1. The plaintiff, who is the appellant before us, commenced the suit, out of which this appeal arises, in the Court of the Civil Judge at Banaras (being Original Suit No. 79 of 1941) for enforcement of his right of pre-emption in respect of an enclosed plot of land with certain structures upon it, situated within Mohalla Baradeo in the city of Banaras and bearing Municipal No. D 37/48. The premises in suit admittedly belonged to defendants Nos. 2 to 5, who are residents of Calcutta and they sold it by a conveyance executed on the 29th March, 1941, and registered on the 3rd of April following, to defendant No. 1, also a resident of Calcutta, for the price of Rs. 7,000. The plaintiff is the owner of the two premises to wit, premises Nos. D 37/85 and D 37/44, within the same Mohalla of the city of Banaras, which are in close proximity to the property in dispute and adjoin it on the northern and eastern sides respectively. It is averred by the plaintiff that there is from very early time a custom prevalent in the city of Banaras according to which the plaintiff was entitled to claim pre-emption of the property in dispute on the ground of vicinage. It is said that as soon as the plaintiff received news of the sale, he made an immediate assertion or demand of his rights and repeated the same in the presence of the witnesses as required by Muhammadan Law and he further sent a registered notice to defendant No. 1 on the 21st May, 1941, asking the latter to transfer the property to the plaintiff on receipt of the price which he had actually paid to the vendors. As the defendant No. 1 did not comply with this demand the present suit was brought. The defendant No. 1 alone contested the suit and the pleas taken by him in his written statement can be classified under four heads. In the first place, he denied, that there was any customs of pre-emption amongst non-Muslims in the city of Banaras as alleged by the plaintiff. The second plea taken was that even if there was any custom of pre-emption it could not be availed of in a case like this where neither the vendors nor the vendee were natives of or domiciled in Banaras but were residents of a different province. The third contention raised was that the plaintiff had not made the two demands in the proper manner as required by Muhammadan Law and by reason of non-compliance with the essential pre-requisites to a claim for pre-emption, the suit was bound to fail. Lastly, it was contended that as the plaintiff himself was the landlord of the property in suit and the vendors were his tenants, he could not, under any law or custom, eject his own tenants by exercise of the right of pre-emption.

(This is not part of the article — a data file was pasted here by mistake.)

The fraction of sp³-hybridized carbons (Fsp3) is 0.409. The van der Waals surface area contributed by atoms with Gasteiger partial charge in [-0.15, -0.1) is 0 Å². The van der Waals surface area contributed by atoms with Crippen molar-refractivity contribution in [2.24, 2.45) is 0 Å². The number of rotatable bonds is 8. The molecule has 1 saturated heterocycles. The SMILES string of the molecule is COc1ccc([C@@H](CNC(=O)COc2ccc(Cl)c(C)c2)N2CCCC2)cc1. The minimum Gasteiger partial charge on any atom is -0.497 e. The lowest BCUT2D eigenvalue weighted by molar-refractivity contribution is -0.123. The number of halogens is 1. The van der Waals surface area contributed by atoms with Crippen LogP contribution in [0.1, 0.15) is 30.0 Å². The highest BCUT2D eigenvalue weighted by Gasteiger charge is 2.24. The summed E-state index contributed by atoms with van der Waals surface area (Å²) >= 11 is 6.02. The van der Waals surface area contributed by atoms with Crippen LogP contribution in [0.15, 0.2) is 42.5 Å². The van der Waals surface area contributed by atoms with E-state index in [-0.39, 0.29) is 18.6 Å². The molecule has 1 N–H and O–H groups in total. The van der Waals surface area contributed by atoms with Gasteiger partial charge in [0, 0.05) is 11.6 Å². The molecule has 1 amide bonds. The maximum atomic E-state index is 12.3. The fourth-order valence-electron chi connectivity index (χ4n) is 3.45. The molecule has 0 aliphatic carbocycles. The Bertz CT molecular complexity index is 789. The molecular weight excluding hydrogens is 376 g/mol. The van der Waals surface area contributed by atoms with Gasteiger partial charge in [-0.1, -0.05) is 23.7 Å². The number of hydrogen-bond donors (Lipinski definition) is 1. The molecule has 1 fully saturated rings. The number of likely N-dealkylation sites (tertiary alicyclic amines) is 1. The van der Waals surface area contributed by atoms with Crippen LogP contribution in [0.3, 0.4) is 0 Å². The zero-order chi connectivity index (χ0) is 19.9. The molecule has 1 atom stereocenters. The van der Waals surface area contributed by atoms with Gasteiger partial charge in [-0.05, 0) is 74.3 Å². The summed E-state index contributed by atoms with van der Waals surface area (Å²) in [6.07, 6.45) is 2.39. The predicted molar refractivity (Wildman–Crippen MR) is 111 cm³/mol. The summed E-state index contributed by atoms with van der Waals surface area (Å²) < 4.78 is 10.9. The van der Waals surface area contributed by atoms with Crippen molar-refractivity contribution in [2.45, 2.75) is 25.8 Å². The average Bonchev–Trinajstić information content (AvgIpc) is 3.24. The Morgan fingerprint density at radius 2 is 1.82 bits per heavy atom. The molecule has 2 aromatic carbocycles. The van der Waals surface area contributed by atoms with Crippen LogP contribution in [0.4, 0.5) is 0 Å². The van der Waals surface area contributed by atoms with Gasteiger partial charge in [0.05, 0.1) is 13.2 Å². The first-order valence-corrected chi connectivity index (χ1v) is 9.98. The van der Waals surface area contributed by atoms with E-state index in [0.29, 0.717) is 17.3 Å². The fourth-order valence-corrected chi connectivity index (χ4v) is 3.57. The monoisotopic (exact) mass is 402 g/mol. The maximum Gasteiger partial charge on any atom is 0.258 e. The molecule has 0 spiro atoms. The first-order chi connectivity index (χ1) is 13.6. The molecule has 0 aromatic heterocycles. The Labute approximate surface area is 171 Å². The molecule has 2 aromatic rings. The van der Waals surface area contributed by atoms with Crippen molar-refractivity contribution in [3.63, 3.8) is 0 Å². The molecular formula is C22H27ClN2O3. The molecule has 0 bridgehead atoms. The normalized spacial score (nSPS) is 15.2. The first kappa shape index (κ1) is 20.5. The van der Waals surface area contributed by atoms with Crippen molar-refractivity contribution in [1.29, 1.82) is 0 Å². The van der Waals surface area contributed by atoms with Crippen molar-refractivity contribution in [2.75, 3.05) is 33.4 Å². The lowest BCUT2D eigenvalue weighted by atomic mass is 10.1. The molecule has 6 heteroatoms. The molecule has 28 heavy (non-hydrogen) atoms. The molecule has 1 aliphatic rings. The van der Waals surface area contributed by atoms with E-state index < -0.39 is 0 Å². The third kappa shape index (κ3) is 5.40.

2. The Civil Judge who tried the suit held, on the evidence adduced in the case, that there was in fact a custom of pre-emption in the city of Banaras, the incidents of which were the same as in Muhammadan Law. He held however that custom being a local custom it could not be enforced against either the vendors or the vendee in the present case, as none of them were natives of or domiciled in Banaras. The trial judge also found that the plaintiff did not make the requisite demands which are mandatory under Muhammadan Law. The result was that the plaintiff's suit was dismissed and in view of the findings arrived at by him, the Civil Judge did not consider it necessary to decide the question as to whether the plaintiff being himself a landlord could assert any claim for pre-emption against his tenants on the basis of a custom.